Cross-Germany, Part II

Experience from the field: “My legs were burning and I could no longer remember why I had wanted to be there”

Riders crossing Germany via the spruce forests of Saxony | Photo: Peter Musch

A good mountain bike ride can bring on a welcome bout of amnesia. I was speeding down a slick and zigzagging single-trail through the meadows of Oberwiesenthal. The mud track led from the highest point of the race – the Fichtelberg – down over flower-strewn meadows, past ski lifts and in front on a huge ski jumping arena where local hero Jens Weißflog had learned his trade, before curving tightly round into the finish arena of Stage 6.

The murderous, lung-bursting climb to the top was already forgotten. Exactly five hours after leaving Schöneck, in Vogtland, I had reached my best finishing place yet 262nd out of 301 starters (immerhin). I felt like a million Euros.

Just 27 hours earlier, I had been sitting all on my own eating chocolate chip cookies in an empty sports hall (our camp for the night) feeling as low as I can remember feeling. I was tasting the bitter loneliness of defeat. For one thing, I had started the week as the only competitor without proper cycling shoes, which have a sort of binding mechanism that attaches the shoe to the pedal and massively improves efficiency. Getting hold of a pair had become an obsession, my Holy Grail – the magic formula that would end all pain and make cycling easy.

We’d ridden hard through the spruce forests of Saxony, close to the Czech border. The forest had been cloaked in a thick fog, and the long line of riders ahead would gradually disappear into the mist. Then we briefly emerged and, caught by the rare sun, swung over a centuries old stone dam. At the bottom of a winding switch-backed plummet through the woods, we had splashed through a pebbly ford, the spray exploding around us.

It had been an utterly beautiful ride. The shoes with clips, that I had finally tracked down in Thuringia, were working wonders. But my joy had turned into bottomless despair less than 48 hours later on Stage 5, just 200 metres out of the start out at Bad Steben. One of the clips had broken and got stuck in the pedal. The shoe had no grip. I couldn’t continue.

Then a man swept up the field on a quad bike. In the relentless pouring rain he and I struggled to prise the clip out of the pedal and screw it somehow back onto the shoe. By the time we had managed it, I must have been 15 to 20 minutes behind. I put my head down and pedalled desperately to catch them. But the race marshals must have thought everyone had already passed; somewhere I missed a turning. I found myself utterly lost on a main road. I powered on, hoping against hope for a sign I was on the right route. When I got to a junction with an autobahn, hope finally ran out.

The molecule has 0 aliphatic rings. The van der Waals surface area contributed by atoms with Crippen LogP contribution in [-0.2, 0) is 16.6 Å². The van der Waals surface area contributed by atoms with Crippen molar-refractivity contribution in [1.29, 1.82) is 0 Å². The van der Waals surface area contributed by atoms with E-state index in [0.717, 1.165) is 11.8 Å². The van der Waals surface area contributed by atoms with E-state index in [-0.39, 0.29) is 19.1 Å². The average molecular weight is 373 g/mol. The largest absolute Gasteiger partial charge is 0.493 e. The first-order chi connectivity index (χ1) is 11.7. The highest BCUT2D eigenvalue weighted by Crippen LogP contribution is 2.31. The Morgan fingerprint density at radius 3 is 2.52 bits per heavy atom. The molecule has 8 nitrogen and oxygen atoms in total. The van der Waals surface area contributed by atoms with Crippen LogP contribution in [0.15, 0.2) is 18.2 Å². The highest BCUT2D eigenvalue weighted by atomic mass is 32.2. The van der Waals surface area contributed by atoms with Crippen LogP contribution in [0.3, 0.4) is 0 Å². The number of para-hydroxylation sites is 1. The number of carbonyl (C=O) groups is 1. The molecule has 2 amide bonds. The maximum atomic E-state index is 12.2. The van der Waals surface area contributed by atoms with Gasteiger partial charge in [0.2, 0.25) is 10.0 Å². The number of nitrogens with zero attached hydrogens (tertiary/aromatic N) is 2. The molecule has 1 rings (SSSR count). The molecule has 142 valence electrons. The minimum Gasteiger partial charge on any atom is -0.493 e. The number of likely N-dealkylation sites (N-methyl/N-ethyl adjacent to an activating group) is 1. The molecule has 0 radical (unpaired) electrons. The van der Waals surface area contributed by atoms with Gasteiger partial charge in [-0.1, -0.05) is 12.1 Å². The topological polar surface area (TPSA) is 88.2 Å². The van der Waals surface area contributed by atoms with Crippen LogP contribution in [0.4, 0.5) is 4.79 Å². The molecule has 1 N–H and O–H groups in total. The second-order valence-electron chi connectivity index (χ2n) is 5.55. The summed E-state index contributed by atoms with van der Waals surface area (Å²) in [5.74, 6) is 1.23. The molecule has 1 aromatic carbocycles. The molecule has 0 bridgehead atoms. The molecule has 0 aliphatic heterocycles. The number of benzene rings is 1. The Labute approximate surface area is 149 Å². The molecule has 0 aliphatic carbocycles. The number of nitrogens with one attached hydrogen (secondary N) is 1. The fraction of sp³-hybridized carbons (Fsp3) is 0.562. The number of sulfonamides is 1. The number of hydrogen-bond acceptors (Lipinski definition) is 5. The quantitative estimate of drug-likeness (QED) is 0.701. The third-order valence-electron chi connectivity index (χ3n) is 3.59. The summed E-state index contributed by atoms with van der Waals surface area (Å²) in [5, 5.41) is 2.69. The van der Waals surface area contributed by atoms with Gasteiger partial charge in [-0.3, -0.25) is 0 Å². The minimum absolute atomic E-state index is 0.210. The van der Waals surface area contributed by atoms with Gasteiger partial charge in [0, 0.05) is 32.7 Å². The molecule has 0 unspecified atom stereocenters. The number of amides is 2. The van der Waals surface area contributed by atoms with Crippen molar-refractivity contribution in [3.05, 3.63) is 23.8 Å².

As the lorries swept by and the rain came down, I poured over the route card, unable to make head nor tail of it. I thought about turning round, and retracing the race. But I would be an hour behind the last man and, more importantly, behind the rescue bikes. I had a vision of lying alone and forgotten in the dirt and the rain.

Then my brain kicked in. When a support vehicle came, I got in with my bike. In a couple of hours I was in Schöneck – the very first biker to arrive.

It’s hard to describe the desolation I felt in that empty cold sports hall in the former East Germany. I thought of all of the fighting I’d done to keep pace in the first four days. I thought of the long weeks of training – getting up at dawn for a ride before work. I thought of the five nights on the floor in smelly halls, washing my clothes by hand. I thought of the saga of getting the clippy-cloppy shoes. In the end, I just felt numb and empty. And, I’d let down everyone who had been supporting me back home. All because I hadn’t screwed a tiny piece of metal tightly enough into my shoe – a ‘typical’ beginners mistake, I’m told.  For want of a shoe…